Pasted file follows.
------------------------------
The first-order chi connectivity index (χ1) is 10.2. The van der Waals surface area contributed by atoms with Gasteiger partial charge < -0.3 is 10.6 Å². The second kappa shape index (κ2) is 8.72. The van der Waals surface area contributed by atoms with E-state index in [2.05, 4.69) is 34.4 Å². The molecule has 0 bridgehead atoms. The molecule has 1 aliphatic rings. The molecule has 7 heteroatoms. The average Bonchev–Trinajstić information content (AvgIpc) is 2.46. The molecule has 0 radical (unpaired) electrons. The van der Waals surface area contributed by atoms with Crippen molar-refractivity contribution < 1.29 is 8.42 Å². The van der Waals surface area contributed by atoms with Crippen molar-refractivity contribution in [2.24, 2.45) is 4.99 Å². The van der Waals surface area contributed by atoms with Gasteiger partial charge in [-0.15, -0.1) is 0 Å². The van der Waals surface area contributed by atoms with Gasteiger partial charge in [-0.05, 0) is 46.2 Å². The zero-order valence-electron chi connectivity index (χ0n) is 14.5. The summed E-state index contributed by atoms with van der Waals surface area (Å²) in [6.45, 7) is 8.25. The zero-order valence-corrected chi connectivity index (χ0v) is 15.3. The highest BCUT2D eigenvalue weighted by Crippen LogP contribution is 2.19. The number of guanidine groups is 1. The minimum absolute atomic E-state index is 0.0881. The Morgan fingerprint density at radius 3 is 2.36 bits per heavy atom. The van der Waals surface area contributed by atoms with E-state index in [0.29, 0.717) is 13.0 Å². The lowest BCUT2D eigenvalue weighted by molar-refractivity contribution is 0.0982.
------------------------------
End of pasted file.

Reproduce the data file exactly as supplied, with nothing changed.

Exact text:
The first-order chi connectivity index (χ1) is 10.2. The van der Waals surface area contributed by atoms with Gasteiger partial charge < -0.3 is 10.6 Å². The second kappa shape index (κ2) is 8.72. The van der Waals surface area contributed by atoms with E-state index in [2.05, 4.69) is 34.4 Å². The molecule has 0 bridgehead atoms. The molecule has 1 aliphatic rings. The molecule has 7 heteroatoms. The average Bonchev–Trinajstić information content (AvgIpc) is 2.46. The molecule has 0 radical (unpaired) electrons. The van der Waals surface area contributed by atoms with Crippen molar-refractivity contribution < 1.29 is 8.42 Å². The van der Waals surface area contributed by atoms with Crippen molar-refractivity contribution in [2.24, 2.45) is 4.99 Å². The van der Waals surface area contributed by atoms with Gasteiger partial charge in [-0.15, -0.1) is 0 Å². The van der Waals surface area contributed by atoms with Gasteiger partial charge in [-0.05, 0) is 46.2 Å². The zero-order valence-electron chi connectivity index (χ0n) is 14.5. The summed E-state index contributed by atoms with van der Waals surface area (Å²) in [6.45, 7) is 8.25. The zero-order valence-corrected chi connectivity index (χ0v) is 15.3. The highest BCUT2D eigenvalue weighted by Crippen LogP contribution is 2.19. The number of guanidine groups is 1. The minimum absolute atomic E-state index is 0.0881. The Morgan fingerprint density at radius 3 is 2.36 bits per heavy atom. The van der Waals surface area contributed by atoms with E-state index in [0.29, 0.717) is 13.0 Å². The lowest BCUT2D eigenvalue weighted by molar-refractivity contribution is 0.0982.